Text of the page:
There are ways to do things with this business, yes even now, at 63. And what about all those younger women still raising their family, or contemplating having one? Have you asked them what THEY are you doing NOW, for themselves, to plan for their “what if”? Story: “I was stunned and devastated when, on our 40th wedding anniversary, my husband presented me with a divorce.” In a wonderful piece entitled Paradise Lost (Domestic Division) (NY Times Jan 1, 2006). Terry Martin Hekker describes how her entire belief system came undone on that day. It was particularly embarrassing and shocking to her because, it so happened that 25 years ago, she wrote an Op-Ed article for the same paper, on the satisfaction of being a full-time housewife. She was convinced that homemaking and raising her children was the most challenging and rewarding job she could ever want. NULL She had written that she came from a ‘long line of women, most more Edith Bunker than Betty Friedan, who never knew they were unfulfilled… they took pride in a clean, comfortable home and satisfaction in serving a good meal because no one had explained that ‘the only work worth doing is that for which you were paid.’ In subsequent years she lectured across the U.S., appeared on the Today show and told her story of why she thought her choice was a valid one. But that was back then. Today, she writes that after talking to a few other discarded wives after long years of marriage, that ‘we had a lot in common with our outdated kitchen appliances. Like them, we were serviceable, low maintenance, front-loading, self-cleaning and (relatively) frost free. Also, like them we had warranties that had run out. Our husbands sought sleeker models with features we lacked who could execute tasks we’d either never learned or couldn’t perform without laughing.’ ‘Like most loyal wives of our generation, we’d contemplated eventual widowhood, but never thought we’d end up divorced.’ And she adds, ‘and divorced doesn’t begin to describe the pain of this process. ‘Cancelled’ is more like it. It began with my credit cards, then my health insurance and checkbook, until, finally, like a used postage stamp, I felt cancelled, too.”‘ And the injustice she felt? ‘He got to take his girlfriend to Cancun, while I got to sell my engagement ring to pay the roofer. When I filed my first non-joint tax return, it triggered the shocking notification that I had become eligible for food stamps.’ She notes that she got alimony but that the amount was less than she was used to getting for household expenses, and that she had to use that money to pay bills. Bills ‘I’d never seen before: mortgage, taxes, insurance and car payments. And that princely sum was awarded for only four years, the judge suggesting that I go for job training when I turned 67.’ ‘Not only was I unprepared for divorce itself, I was utterly lacking in skills to deal with the brutal aftermath.’ Today, she writes, that she worries and wonders about the young mothers of today, ‘educated, employed, self-sufficient’ who drop out of the work force when they have children. ‘Maybe they’ll be fine.’ But ‘The fragility of modern marriage suggests that at least half of them may not be.’ Back to the question: What makes Network Marketing good?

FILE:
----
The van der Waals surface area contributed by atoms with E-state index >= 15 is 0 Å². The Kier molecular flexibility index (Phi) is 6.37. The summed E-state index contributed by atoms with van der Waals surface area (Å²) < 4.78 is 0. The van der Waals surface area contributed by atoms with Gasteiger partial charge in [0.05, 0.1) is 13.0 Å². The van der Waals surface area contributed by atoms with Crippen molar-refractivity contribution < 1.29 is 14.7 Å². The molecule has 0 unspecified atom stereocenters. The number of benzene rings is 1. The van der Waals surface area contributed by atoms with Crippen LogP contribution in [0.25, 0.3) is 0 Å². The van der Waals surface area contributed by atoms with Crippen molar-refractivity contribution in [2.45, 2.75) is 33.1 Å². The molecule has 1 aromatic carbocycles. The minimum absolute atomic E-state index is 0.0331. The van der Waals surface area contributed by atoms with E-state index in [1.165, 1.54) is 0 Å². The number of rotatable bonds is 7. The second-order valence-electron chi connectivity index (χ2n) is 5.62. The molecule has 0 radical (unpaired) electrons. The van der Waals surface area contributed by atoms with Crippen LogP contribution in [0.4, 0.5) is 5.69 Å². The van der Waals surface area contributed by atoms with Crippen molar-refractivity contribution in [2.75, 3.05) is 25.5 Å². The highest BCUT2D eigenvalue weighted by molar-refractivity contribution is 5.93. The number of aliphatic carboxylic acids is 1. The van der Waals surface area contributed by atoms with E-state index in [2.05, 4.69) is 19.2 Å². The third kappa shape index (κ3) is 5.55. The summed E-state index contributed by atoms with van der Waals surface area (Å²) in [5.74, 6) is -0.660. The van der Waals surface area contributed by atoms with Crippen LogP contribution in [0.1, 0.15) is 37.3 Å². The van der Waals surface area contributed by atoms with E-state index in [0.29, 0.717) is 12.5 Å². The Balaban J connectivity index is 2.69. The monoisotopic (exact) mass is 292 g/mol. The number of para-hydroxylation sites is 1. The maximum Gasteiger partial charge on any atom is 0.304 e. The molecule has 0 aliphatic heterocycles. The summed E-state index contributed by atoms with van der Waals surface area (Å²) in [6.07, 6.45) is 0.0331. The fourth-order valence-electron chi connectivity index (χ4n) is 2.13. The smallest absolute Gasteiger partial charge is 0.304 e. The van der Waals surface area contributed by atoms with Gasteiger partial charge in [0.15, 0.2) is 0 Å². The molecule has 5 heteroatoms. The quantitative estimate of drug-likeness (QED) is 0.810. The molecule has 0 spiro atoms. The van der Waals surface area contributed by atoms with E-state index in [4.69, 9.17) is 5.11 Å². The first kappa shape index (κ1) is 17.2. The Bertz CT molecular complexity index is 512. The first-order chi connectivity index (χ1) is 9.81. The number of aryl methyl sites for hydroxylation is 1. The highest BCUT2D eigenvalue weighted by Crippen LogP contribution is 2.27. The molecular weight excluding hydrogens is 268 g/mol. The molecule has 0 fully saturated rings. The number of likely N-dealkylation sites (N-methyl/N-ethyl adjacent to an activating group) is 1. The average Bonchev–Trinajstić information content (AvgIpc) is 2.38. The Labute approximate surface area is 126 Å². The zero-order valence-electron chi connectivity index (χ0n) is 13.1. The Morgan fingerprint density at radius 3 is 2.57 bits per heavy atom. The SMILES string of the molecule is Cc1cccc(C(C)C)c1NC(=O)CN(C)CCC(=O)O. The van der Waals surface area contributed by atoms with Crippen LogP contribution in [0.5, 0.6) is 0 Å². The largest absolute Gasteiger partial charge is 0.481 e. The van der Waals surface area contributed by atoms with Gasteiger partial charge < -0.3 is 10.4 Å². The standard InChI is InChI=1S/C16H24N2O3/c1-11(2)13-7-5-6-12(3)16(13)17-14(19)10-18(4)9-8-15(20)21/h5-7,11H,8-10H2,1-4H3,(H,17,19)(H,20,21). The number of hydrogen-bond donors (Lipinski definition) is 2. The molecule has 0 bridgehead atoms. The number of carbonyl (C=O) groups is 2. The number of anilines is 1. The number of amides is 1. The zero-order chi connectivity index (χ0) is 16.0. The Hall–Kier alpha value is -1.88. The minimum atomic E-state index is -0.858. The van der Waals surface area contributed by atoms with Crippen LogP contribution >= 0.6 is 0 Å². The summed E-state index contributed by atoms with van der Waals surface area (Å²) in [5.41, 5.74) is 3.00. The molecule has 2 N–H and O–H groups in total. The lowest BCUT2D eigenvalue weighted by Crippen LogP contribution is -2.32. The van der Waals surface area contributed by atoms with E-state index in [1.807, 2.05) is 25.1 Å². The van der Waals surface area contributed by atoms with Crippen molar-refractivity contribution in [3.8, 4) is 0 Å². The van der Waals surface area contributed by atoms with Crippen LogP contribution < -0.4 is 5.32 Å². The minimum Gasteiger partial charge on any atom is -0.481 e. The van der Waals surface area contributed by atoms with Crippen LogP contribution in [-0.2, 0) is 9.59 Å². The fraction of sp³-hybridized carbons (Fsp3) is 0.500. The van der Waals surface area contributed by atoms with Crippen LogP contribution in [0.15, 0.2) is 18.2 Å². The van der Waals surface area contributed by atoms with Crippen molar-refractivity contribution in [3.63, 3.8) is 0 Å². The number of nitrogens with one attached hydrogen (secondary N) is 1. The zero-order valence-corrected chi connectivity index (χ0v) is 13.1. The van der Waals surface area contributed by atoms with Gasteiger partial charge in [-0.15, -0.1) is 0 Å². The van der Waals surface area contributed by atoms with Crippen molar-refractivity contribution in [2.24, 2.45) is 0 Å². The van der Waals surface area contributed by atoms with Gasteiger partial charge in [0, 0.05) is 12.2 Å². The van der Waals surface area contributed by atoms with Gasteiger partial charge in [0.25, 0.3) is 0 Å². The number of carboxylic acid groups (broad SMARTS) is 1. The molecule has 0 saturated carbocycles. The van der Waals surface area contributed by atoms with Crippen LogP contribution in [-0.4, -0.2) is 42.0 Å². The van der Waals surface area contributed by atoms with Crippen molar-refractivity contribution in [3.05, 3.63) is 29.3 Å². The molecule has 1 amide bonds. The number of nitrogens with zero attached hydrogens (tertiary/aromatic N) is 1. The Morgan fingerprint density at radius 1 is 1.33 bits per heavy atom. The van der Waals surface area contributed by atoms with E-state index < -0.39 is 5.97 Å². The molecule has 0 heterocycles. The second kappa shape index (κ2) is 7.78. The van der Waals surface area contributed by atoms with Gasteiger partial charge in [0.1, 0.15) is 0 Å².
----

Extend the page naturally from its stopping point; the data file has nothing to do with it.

#1: Flexibility. In case.
Post script to Terry’s story. If she had it to do over again, Terry writes: ‘I’d still marry the man I married and have my children… they are my treasure. But I would have used the years after my youngest started school to further my education. I could have amassed two doctorates using the time and energy I gave to charitable and community causes and been better able to support myself.’ However, what if she had known about a good company with a good product line she used and loved herself? With the flexibility of time and income of NM, Terry could also have maybe amassed 50 or 100 customers every year for those 20 years. And be earning a bit from all of them over that time, and today. What if she had taken those 5-10 hours a week, for 20 years, and maybe got 100 customers per year? That’d have resulted in 2000 customers after the 20 years she describes. A $5/mo profit on each one today would be a good sum to have coming in each month, wouldn’t it?
Flexibility. To build something part time from home when you’re lucky enough to be supported by a mate during those years or you have another job.
After all, it’s not just being “discarded” that the income will come in handy, but also if the mate remains and needs your help. Or if you just want to take a year off. That, in my opinion, might be a better option for many women than a couple of doctorates which, by themselves guarantee no income. Customers and a few resellers, however, represent regular monthly income. Do you know someone like Terry? There are ways to do things with this business, yes even now, at 63. And what about all those younger women still raising their family, or contemplating having one? Have you asked them what THEY are you doing NOW, for themselves, to plan for their “what if”? Show them Terry’s story. They probably have their own from THEIR families. After all, most discarded but loyal wives had no clue that shock was coming, especially after all those years. That’s a pretty big and well defined audience, think, ladies?